On January 20, 2015, LaBadie submitted his first petition for habeas corpus in this court. That petition contained claims that had not been brought before Massachusetts appellate courts in his original appeals or in a motion for a new trial and were, therefore, unexhausted. The petition also included the exhausted embezzlement claim. Magistrate Judge Dein afforded LaBadie the opportunity to amend the petition to proceed only on the exhausted claim. LaBadie responded by submitting a petition that simply restated the unexhausted claims and added more unexhausted claims. Judge Stearns, in review of a Report and Recommendation by Magistrate Judge Dein, dismissed the entire petition observing that LaBadie “simply repackaged most of his unripe claims” when given the opportunity voluntarily to delete the unexhausted claims and proceed with the exhausted one. Labadie v. Mitchell, 15-cv-10137-RGS, 2016 WL 727106, at *1 (D. Mass. Feb. 23, 2016). Judge Stearns held that “[w]hen a petitioner declines to dismiss the unexcused claims, the district court should dismiss the entire petition without prejudice.” Id. (internal quotation marks and citation omitted).

         Labadie filed the instant petition on April 15, 2016. In it, as the grounds on which he claims the right to habeas relief, LaBadie states that “[t]he evidence was insufficient as a matter of law. Jurisdiction.” It is apparent he is mounting a challenge to the jurisdiction of Massachusetts courts to convict him of the crime of embezzlement involving a federal bank and that he also challenges the sufficiency of the evidence to support his convictions in the other charges.

         II. ANALYSIS

         As a threshold matter, I must first satisfy myself that the grounds on which LaBadie challenges his conviction in the instant petition have been exhausted. Otherwise, the petition must again be dismissed on the mixed petition grounds relied upon by Judge Stearns.[1] I find the contentions LaBadie raises in this petition were either directly addressed by the SJC or unsuccessfully submitted to the SJC through his application for further appellate review. Although the petition itself might be said to be somewhat unclear as to precisely which convictions LaBadie is in fact challenging, his opposition to the Commonwealth's motion to dismiss clarifies the matter. In that opposition, in addition to challenging the legal conclusion reached by the SJC with regard to the larceny by embezzlement charge, LaBadie also challenges the sufficiency of the evidence with regard to his other charges: possession of counterfeiting equipment and attempt to commit a crime.[2] I need not, however, proceed to the merits of his contentions because any challenge with regard to his convictions is time-barred under the strict statute of limitations imposed by the Antiterrorism and Effective Death Penalty Act of 1996 (“AEDPA”).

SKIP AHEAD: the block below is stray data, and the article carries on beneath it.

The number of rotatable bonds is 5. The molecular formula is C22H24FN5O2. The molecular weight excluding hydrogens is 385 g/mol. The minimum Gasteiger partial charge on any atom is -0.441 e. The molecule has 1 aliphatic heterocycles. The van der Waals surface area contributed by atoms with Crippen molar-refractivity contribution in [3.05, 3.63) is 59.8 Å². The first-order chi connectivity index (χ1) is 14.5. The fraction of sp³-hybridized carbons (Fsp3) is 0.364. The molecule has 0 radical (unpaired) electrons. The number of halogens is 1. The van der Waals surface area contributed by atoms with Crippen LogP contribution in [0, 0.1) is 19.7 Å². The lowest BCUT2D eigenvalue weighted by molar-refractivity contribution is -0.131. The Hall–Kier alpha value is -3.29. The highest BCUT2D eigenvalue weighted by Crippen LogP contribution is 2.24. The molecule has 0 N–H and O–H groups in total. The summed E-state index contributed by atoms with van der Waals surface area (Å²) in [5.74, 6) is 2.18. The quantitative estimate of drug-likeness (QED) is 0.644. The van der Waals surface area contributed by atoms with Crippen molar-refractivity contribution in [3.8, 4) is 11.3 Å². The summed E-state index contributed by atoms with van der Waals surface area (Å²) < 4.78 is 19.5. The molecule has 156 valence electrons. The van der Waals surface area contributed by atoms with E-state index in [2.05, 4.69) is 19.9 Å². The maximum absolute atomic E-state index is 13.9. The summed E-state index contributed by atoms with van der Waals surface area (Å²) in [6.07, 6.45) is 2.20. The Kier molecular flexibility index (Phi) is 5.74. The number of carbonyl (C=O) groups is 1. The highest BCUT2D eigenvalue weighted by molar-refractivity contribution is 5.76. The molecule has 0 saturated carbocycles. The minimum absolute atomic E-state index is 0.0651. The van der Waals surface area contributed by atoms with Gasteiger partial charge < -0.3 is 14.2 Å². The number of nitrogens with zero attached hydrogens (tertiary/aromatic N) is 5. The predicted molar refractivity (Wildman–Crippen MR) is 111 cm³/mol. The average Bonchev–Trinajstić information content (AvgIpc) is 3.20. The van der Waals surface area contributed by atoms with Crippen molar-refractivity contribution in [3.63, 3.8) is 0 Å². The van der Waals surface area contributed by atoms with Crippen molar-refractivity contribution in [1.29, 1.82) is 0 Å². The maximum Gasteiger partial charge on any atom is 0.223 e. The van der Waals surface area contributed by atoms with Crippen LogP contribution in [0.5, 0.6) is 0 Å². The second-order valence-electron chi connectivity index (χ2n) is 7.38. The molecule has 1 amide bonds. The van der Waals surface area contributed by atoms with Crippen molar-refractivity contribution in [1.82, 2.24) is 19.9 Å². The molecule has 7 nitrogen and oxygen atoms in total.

AEDPA's statute of limitations dictates that “a 1-year period of limitation shall apply to an application for a writ of habeas corpus by a person in custody pursuant to the judgment of a State court.” 28 U.S.C. § 2244. That one year period starts to run when “the availability of direct appeal to the state courts, and to [the Supreme Court], has been exhausted.” Jimenez v. Quarterman, 555 U.S. 113, 119 (2009) (citations omitted). This applies to cases in which the Supreme Court has denied certiorari, and in which a potential petitioner has chosen not to seek certiorari and the time for filing a certiorari petition has expired. Id.

         A. Possession of Counterfeiting Equipment and ...